Obama: Still The Luckiest Politician Alive

A series of fortuitous events have helped the 44th president get where he is today.

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In this Nov. 16, 2004 file photo, then-Sen.-elect Barack Obama, D-Ill., is surrounded by reporters on Capitol Hill in Washington. The president's re-election campaign is increasingly sounding like a nostalgia tour. His speeches stroll through elections past, serving up fond memories of his days running as a political unknown, identifying early political inspirations and reminding voters that, win or lose, this will be his last campaign after 13 appearances on the ballot since 1996.
In this Nov. 16, 2004 file photo, then-Sen.-elect Barack Obama, D-Ill., is surrounded by reporters on Capitol Hill in Washington. The president's re-election campaign is increasingly sounding like a nostalgia tour. His speeches stroll through elections past, serving up fond memories of his days running as a political unknown, identifying early political inspirations and reminding voters that, win or lose, this will be his last campaign after 13 appearances on the ballot since 1996.

Throughout Barack Obama's political career, a series of fortuitous events have led pundits, comedians and conservatives to dub him "the luckiest politician alive."

One day out from Election Day, with images of heroic cleanup and rapid recovery after Superstorm Sandy splashed across TV screens, that moniker seems to still fit. A Pew poll out Monday shows Obama taking a three point lead over Romney, with 69 percent of all likely voters approving of the way the president is handling the storm.

[READ: Obama Riding Hurricane Sandy Poll Bounce Into Election Day]

Obama's luck seems to have begun in earnest in 2004, when he ran for an Illinois Senate seat. First, Obama's popular opponent, Republican Jack Ryan, withdrew from the race over an alleged sex scandal with his ex-wife. Then, the scuttlebutt was former Chicago Bears head coach Mike Ditka, a legend in the city, would be Ryan's replacement.

But Ditka ultimately declined, and Ryan was replaced instead by perennial candidate, but never office-holder, Alan Keyes. The Maryland Republican was ridiculed even in conservative circles, described once by conservative site Hot Air as "the same [man] who staged a hunger strike when he was excluded from a debate, who once threw himself into a mosh pit, and who can predict how Jesus will vote in various elections."

With no real contender, Obama's Senate win was ensured.

Fast forward four years to the presidential election of 2008 and Obama—a relatively inexperienced presidential candidate—was delivered the gift of the far more inexperienced Sarah Palin. Arizona Sen. John McCain's running mate from Alaska proceeded to make a series of crippling gaffes, most notably when she suggested she could see Russia from her home state.

[READ: On Election Day, Single Women Could Sway The Vote]

And in keeping with the trend of bad events being good for Obama, a series of bank and insurance company failures just before the election, which led to the financial crash, suggested to voters that perhaps they didn't need another Republican president.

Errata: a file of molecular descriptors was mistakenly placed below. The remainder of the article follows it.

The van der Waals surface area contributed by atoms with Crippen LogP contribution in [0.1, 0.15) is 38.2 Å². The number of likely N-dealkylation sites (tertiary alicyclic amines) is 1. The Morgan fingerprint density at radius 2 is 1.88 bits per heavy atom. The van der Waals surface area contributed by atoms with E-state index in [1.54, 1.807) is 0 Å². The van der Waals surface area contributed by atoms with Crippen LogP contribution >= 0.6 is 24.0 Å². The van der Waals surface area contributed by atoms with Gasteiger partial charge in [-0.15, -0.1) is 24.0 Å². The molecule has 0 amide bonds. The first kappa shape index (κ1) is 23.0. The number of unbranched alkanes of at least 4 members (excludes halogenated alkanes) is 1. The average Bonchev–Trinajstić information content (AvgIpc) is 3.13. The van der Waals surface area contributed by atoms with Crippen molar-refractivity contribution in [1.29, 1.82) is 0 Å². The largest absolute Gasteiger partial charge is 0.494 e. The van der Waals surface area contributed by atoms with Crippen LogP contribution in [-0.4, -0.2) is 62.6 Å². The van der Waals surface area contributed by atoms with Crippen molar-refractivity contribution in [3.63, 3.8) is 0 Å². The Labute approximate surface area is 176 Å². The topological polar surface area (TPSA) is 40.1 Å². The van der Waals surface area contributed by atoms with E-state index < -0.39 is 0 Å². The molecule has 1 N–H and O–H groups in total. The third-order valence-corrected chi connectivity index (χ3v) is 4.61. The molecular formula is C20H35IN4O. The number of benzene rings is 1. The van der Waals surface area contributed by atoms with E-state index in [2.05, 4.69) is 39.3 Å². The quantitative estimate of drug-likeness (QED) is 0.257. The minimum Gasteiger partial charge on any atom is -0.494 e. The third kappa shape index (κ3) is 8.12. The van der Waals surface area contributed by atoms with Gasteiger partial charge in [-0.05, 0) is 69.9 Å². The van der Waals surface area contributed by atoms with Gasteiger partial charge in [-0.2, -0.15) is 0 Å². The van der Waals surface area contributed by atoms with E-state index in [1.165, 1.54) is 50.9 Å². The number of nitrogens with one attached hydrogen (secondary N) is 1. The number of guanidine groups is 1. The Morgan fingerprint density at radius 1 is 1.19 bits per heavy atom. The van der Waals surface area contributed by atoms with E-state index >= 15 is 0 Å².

This election, some have said Obama's lucky charm is none other than his opponent, Mitt Romney. As Newt Gingrich put it at the start: Why nominate the "guy who lost to the guy who lost to Obama?" (Romney lost the 2008 primary to McCain.) In September, "Daily Show" host Jon Stewart said a series of gaffes by Romney made Obama the "luckiest dude on the planet." Perhaps most fortuitously, the Obama campaign's narrative of Romney as elitist jerk was seemingly affirmed by the release of a secret video in which the Republican nominee spoke negatively about 47 percent of Americans.

And yet Obama and Romney were neck and neck in the polls—until Hurricane Sandy. The storm made landfall on the mid-Atlantic region exactly one week before Election Day, enough time for Obama to look presidential responding to the disaster, however callous that may sound. The mega-storm was seen as such good fortune for Obama that conspiracy theorists said they believed the president had even engineered the storm, and former Mississippi governor and Republican strategist Haley Barbour acknowledged that "the hurricane is what broke Romney's momentum."

[READ: Obama's Sandy Response Bumps Poll Numbers]

"Any day that the news media is not talking about jobs and the economy, taxes and spending, deficit and debt, Obamacare and energy, is a good day for Barack Obama," Barbour told CNN's State of the Union.

Monday appeared to be the first weekday after the storm the media returned to full coverage of the election.

If Obama wins reelection Tuesday, of course, it can't be attributed just to luck. "You make your own luck and, to a large extent, Obama has done just that," the Washington Post's Chris Cillizza notes of the president. But few can deny that if Obama wins Tuesday, it will be with the appearance of good fortune on his side.

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  • Elizabeth Flock is a staff writer for U.S. News & World Report. You can follow her on Twitter or Facebook or reach her at eflock@usnews.com.